Glossary of Religion
Learn the definitions of religious terms and concepts with our extensive Glossary of Religion. Choose a letter above or explore the random terms below.
- One of the main Protestant groups that arose out of the 16th-century Reformation. Generally speaking, modern Presbyterian churches trace their origins to the Calvinist churches of the British Isles, the European counterparts of which came to be known by the more inclusive name of Reformed. The term presbyterian also denotes a collegiate type of church government led by pastors and lay leaders called elders or presbyters.
- Dalai Lama
- Head of the dominant school of Tibetan Buddhism, the Gelugpa (or Yellow Hats), and from 1642 to 1959, the spiritual and temporal leader of Tibet.
- Baha'i New Year, celebrated on the spring equinox (March 20 or 21)
- Jehovah's Witnesses
- Christian sect originally founded by Charles Taze Russell in the late 19th century. Russell's successor, Joseph Franklin Rutherford, adopted the name Jehovah's Witness in 1931. The sect believes that Jehovah (Yahweh) is the true God, and that Jesus Christ is the son of God. The sect's goal is to establish what they consider to be God's Kingdom, which they believe will emerge following an apocalyptic Armageddon.
- bhumisparsha mudra
- Buddhist hand gesture representing calling the earth to witness.
- Gospel of John
- The fourth gospel of the New Testament, written the latest and having the most unique material and developed theology.
- Originally, and in Catholic theology, this term refers to the belief that God creates a soul for each individual person at conception or birth, in contrast to the belief in a soul's pre-existence. In the Middle Ages it was thought that this occurred 40 days after conception for a male baby and 80 days after conception for a female baby. While Augustine thought creationism and original sin were contradictory, Aquinas held that not believing in this tenet constituted heresy.
- (Hebrew "teaching"). The Oral Torah: a collection of rabbinical writings that interpret, explain and apply the Torah scriptures. Consists of the Mishnah and the Gemara.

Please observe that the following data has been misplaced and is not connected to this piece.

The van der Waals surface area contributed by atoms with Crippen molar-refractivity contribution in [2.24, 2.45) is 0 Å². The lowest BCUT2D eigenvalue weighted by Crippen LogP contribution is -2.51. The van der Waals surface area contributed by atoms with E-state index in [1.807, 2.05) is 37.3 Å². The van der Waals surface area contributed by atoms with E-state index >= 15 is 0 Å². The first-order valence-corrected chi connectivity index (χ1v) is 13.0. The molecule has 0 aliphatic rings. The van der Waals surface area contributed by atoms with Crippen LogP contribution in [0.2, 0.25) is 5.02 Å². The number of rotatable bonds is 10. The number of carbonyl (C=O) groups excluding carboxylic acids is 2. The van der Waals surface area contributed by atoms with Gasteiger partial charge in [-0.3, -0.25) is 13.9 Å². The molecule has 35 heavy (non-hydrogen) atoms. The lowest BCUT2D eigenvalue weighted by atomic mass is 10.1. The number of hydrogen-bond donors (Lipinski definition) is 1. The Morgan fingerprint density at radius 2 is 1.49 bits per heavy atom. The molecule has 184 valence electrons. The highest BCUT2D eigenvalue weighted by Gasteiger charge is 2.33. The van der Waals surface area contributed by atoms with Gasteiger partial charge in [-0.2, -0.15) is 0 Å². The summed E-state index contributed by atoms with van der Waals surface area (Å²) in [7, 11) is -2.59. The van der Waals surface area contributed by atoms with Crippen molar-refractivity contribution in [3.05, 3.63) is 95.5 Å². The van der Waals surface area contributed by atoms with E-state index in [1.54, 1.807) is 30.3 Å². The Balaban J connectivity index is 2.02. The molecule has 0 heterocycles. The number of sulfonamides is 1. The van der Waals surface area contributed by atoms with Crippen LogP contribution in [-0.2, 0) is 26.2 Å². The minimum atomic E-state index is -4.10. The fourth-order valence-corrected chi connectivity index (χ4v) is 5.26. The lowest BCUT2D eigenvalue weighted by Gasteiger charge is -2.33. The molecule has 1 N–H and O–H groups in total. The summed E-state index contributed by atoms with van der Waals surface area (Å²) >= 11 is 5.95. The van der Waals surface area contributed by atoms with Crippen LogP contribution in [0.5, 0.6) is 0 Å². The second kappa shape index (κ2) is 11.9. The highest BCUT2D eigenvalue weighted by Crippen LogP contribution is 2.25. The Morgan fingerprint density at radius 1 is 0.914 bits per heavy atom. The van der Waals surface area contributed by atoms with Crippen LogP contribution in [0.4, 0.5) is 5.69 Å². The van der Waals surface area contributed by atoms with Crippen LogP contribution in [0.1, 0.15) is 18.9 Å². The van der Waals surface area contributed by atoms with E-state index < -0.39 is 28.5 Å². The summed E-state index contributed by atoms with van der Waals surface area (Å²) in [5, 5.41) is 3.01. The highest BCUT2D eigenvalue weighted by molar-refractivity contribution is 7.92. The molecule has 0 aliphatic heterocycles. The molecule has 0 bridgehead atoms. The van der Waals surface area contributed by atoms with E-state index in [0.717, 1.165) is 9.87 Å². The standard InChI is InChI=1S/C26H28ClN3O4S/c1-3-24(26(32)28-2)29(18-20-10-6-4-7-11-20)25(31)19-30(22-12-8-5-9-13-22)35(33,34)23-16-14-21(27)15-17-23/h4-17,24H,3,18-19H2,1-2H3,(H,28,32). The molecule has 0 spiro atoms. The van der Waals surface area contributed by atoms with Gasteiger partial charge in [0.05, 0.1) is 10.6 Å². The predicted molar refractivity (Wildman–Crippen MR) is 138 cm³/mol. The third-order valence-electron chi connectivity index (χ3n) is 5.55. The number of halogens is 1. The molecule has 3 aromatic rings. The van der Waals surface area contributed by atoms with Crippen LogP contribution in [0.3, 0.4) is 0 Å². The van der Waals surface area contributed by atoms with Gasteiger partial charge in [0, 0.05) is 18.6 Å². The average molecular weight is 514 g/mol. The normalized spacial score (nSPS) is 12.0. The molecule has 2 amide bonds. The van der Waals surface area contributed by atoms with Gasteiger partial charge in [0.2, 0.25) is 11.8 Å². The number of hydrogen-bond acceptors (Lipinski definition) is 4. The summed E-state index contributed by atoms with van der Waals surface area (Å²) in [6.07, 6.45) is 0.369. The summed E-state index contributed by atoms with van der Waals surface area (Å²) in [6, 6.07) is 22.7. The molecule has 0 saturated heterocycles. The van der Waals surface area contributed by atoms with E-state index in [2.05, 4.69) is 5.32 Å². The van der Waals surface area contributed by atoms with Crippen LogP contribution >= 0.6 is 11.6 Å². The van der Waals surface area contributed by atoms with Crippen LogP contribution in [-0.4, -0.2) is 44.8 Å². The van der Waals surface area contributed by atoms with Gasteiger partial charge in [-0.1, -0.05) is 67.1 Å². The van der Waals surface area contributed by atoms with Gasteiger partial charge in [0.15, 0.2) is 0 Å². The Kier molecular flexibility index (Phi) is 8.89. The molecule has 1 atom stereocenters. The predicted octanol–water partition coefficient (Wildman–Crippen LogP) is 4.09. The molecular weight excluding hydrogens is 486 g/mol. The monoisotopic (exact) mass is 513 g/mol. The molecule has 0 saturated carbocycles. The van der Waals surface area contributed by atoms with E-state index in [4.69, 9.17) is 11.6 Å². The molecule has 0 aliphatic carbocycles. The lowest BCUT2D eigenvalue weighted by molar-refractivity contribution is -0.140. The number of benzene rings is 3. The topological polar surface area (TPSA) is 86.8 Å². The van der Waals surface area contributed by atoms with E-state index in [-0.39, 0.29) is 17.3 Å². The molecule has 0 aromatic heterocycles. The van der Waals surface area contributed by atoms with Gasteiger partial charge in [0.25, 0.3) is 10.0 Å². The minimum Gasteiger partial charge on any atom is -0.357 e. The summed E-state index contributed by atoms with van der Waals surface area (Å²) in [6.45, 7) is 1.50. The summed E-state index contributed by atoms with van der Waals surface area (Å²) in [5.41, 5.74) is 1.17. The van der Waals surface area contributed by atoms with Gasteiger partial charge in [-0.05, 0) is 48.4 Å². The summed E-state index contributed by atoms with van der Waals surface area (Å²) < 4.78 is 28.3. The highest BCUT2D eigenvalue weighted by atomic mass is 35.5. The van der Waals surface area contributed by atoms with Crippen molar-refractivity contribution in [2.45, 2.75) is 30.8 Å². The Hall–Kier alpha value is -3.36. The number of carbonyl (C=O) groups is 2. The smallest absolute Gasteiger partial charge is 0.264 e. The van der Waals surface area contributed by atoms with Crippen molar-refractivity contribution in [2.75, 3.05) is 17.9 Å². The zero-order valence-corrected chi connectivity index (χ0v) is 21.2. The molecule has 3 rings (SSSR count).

- (Arabic, "submission") Monotheistic faith based on the Qur'an and teachings of the Prophet Muhammad.
- Orthodox Judaism
- Designates the branch of Judaism that most staunchly adheres to traditional beliefs and practices, characterized by the belief in the immutability and supreme authority of the Written Law and Oral Law as the fundamental basis of religious observance, by resistance to modernization, by strict conformity to daily worship and dietary laws, by the regular study of the Torah, by the observance of the Sabbath, and by the separation of men and women in the synagogue.
- Rig Veda
- The oldest known literary work in India, a collection of hymns to the Vedic gods dating from c. 1500 BCE.
- Generally, geometric motifs, often circular and symbolic of the Universe, capable of innumerable variation and meaning in a variety of media.
- Eid Al-Fitr
- ("Feast of the Breaking of the Fast"). Holiday celebrated at the end of the month of Ramadan.
- The form of Buddhism practiced in the South Asian countries of Sri Lanka, Burma, Cambodia, Thailand, and Laos. Its doctrine, relatively unchanged since the 3rd century BCE, is based on the 'tipitaka' or Pali Canon and consists of a conservative interpretation of the Buddha's teachings. Theravada's main distinction from later Mahayana is its rejection of bodhisattvas. While the ultimate goal of Theravada is to become a 'perfected saint' or 'arhat,' lay believers cannot attain true enlightenment.
- conch shell
- Symbol of the fame of the Buddha's teachings.